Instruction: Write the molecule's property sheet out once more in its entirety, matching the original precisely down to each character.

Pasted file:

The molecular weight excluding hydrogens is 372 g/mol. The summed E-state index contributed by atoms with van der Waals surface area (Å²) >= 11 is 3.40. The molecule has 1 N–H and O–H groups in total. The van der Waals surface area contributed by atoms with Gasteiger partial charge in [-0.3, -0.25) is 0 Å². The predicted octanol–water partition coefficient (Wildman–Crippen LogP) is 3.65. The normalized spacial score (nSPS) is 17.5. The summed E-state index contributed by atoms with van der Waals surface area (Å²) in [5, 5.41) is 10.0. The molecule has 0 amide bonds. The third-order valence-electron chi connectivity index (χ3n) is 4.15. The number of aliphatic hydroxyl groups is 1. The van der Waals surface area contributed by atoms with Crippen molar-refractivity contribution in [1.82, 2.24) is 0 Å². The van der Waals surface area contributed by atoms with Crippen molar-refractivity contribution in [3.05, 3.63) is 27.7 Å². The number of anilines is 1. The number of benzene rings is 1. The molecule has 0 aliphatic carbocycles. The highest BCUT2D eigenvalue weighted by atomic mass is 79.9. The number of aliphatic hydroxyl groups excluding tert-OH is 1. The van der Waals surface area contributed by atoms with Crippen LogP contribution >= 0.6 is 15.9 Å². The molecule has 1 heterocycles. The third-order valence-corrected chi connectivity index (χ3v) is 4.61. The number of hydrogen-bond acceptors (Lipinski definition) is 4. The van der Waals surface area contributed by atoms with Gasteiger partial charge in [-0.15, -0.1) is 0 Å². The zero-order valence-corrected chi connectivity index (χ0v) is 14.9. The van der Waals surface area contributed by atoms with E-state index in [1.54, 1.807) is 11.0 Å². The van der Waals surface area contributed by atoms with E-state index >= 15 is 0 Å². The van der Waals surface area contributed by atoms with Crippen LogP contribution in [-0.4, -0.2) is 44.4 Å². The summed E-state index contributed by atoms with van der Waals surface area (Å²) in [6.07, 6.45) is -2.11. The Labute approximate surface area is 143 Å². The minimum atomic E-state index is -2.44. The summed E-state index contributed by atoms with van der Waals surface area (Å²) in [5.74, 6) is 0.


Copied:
The molecular weight excluding hydrogens is 372 g/mol. The summed E-state index contributed by atoms with van der Waals surface area (Å²) >= 11 is 3.40. The molecule has 1 N–H and O–H groups in total. The van der Waals surface area contributed by atoms with Gasteiger partial charge in [-0.3, -0.25) is 0 Å². The predicted octanol–water partition coefficient (Wildman–Crippen LogP) is 3.65. The normalized spacial score (nSPS) is 17.5. The summed E-state index contributed by atoms with van der Waals surface area (Å²) in [5, 5.41) is 10.0. The molecule has 0 amide bonds. The third-order valence-electron chi connectivity index (χ3n) is 4.15. The number of aliphatic hydroxyl groups is 1. The van der Waals surface area contributed by atoms with Crippen molar-refractivity contribution in [1.82, 2.24) is 0 Å². The van der Waals surface area contributed by atoms with Crippen molar-refractivity contribution in [3.05, 3.63) is 27.7 Å². The number of anilines is 1. The number of benzene rings is 1. The molecule has 0 aliphatic carbocycles. The highest BCUT2D eigenvalue weighted by atomic mass is 79.9. The number of aliphatic hydroxyl groups excluding tert-OH is 1. The van der Waals surface area contributed by atoms with Crippen LogP contribution >= 0.6 is 15.9 Å². The molecule has 1 heterocycles. The third-order valence-corrected chi connectivity index (χ3v) is 4.61. The number of hydrogen-bond acceptors (Lipinski definition) is 4. The van der Waals surface area contributed by atoms with Gasteiger partial charge in [-0.15, -0.1) is 0 Å². The zero-order valence-corrected chi connectivity index (χ0v) is 14.9. The van der Waals surface area contributed by atoms with E-state index in [1.54, 1.807) is 11.0 Å². The van der Waals surface area contributed by atoms with E-state index >= 15 is 0 Å². The van der Waals surface area contributed by atoms with Crippen LogP contribution in [-0.4, -0.2) is 44.4 Å². The summed E-state index contributed by atoms with van der Waals surface area (Å²) in [6.07, 6.45) is -2.11. The Labute approximate surface area is 143 Å². The minimum atomic E-state index is -2.44. The summed E-state index contributed by atoms with van der Waals surface area (Å²) in [5.74, 6) is 0.